No such trouble for Andy, bringing up the rear in the Mustang, but despite the comforts of a roof, cushioned seat and booming stereo, Morgan's bothered. He reckons he feels like the fat brother of our trio, huffing and puffing in the wake of his lithe, athletic siblings. If it wasn't for the fact that he's actually 8ft tall and built like a broom handle I'd sympathise, but in truth the Mustang's doing a great job. In fact, as it's carrying most of our luggage, could cruise faster, and can easily double the Caterham's miserable fuel range, it's us that's holding him up.

Green knows a good route to the 'Ring, and it's a relief when we peel off the motorway and onto the smooth, sweeping German country roads that take us to Prüm and then to Nurburg itself. Somewhat ungratefully, he and I take this as a cue to cut and run, the Seven and Exige at last able to assert themselves over the Mustang. For the first time in our journey, Andy's analogy is entirely accurate.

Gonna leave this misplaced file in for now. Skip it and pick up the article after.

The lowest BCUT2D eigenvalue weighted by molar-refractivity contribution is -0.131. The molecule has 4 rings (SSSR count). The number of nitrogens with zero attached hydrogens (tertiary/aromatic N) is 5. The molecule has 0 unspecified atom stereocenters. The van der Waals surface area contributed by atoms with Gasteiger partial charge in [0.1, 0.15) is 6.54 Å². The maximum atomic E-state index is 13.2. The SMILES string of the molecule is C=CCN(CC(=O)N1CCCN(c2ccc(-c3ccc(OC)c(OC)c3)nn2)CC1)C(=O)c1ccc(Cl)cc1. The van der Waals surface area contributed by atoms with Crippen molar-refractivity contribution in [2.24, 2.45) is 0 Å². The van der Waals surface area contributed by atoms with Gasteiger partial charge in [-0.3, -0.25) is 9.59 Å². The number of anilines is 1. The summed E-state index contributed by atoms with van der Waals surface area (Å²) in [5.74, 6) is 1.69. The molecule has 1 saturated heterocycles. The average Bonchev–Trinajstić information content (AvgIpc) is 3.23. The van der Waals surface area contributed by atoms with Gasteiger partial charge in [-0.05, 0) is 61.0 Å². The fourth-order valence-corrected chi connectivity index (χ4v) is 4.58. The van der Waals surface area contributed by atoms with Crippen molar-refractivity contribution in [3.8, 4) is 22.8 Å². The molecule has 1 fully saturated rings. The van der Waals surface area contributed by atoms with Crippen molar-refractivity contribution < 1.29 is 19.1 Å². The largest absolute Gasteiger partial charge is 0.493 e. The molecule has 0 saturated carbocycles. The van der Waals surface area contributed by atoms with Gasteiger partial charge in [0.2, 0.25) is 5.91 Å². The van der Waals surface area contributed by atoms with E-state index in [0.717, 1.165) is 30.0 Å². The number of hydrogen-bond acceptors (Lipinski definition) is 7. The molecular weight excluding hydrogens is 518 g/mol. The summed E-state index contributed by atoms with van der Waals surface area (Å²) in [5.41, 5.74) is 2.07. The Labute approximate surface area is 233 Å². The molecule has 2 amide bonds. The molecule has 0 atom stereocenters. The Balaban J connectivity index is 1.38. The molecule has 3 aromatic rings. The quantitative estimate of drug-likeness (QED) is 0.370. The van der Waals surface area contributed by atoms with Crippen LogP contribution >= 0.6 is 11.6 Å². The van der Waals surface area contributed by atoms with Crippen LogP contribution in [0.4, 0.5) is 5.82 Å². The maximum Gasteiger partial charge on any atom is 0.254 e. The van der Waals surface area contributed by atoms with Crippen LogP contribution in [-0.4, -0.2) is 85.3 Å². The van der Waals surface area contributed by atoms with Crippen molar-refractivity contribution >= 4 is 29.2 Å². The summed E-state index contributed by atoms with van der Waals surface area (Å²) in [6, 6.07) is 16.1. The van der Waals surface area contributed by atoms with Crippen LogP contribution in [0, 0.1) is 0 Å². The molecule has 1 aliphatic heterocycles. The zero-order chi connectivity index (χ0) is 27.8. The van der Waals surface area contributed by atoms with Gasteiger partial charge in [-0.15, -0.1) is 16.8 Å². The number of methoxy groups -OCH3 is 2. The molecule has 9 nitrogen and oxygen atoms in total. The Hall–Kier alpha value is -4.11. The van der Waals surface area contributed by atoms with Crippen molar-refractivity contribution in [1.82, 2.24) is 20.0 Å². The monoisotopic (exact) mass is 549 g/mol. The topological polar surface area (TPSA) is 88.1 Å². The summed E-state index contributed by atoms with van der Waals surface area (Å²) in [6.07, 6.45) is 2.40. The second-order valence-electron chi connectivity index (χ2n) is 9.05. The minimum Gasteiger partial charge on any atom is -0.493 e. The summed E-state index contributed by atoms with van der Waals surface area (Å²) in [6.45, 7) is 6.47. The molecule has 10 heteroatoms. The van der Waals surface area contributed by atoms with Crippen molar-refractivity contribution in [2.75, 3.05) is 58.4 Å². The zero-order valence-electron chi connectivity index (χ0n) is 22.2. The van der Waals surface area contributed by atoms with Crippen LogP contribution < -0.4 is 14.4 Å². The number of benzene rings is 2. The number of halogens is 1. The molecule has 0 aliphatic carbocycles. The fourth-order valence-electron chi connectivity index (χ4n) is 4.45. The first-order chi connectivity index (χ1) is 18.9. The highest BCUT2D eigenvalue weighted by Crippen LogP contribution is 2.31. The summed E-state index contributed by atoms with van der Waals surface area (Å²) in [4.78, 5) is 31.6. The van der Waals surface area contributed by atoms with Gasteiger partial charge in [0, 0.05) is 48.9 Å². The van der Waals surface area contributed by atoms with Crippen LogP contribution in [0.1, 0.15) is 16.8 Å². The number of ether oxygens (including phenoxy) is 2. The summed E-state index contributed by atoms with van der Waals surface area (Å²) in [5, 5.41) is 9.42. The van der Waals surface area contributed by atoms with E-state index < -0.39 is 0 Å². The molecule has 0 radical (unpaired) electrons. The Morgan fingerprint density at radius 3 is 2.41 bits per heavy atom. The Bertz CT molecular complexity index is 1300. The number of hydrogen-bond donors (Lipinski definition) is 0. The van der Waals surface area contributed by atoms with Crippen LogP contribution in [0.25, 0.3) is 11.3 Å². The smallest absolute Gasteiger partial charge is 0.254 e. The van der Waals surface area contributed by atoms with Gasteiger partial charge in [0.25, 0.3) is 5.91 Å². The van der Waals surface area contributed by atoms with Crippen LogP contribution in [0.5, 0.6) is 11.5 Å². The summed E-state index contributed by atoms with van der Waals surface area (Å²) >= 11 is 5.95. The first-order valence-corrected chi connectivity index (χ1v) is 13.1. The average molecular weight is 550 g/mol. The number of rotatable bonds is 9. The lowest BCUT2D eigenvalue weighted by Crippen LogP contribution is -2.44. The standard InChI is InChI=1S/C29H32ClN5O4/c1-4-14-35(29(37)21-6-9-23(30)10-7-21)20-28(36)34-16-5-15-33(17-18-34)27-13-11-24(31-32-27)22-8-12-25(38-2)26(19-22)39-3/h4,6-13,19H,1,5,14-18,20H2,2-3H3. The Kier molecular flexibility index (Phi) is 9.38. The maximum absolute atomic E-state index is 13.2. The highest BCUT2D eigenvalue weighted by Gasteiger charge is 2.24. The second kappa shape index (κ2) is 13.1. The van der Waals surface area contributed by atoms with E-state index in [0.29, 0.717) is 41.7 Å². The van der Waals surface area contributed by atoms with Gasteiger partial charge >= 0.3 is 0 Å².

It's an inspiring way to end what's been a very long day's driving. Suitably enlivened, we arrive at the charming Agnesen-Hof hotel in Barweiler, just 10mins from the circuit, and enjoy a warm welcome, great food and a few cold beers before hitting the sack in preparation for an action-packed couple of days.

Next morning dawns dry, bright and clear, but we have a shock when we go to our cars. There's a thick layer of ice covering the roofs and windscreens, something we hadn't bargained for in late spring. Cue nervous laughter all-round as we vow not to be the first out of the paddock.

On our way to the circuit we stop at the famous Döttinger Hohe filling station to brim our tanks, and our jerry cans, with super unleaded. From there it's no more than a mile or so before we burble into the old paddock. It's a fantastic sight: a shimmering row of RSs and GT2s of various generations, a certain black Carrera GT you might recognise from issue 080, the odd Ferrari, snargling R500 Caterhams, buzzy Radicals and beefy M3 CSLs.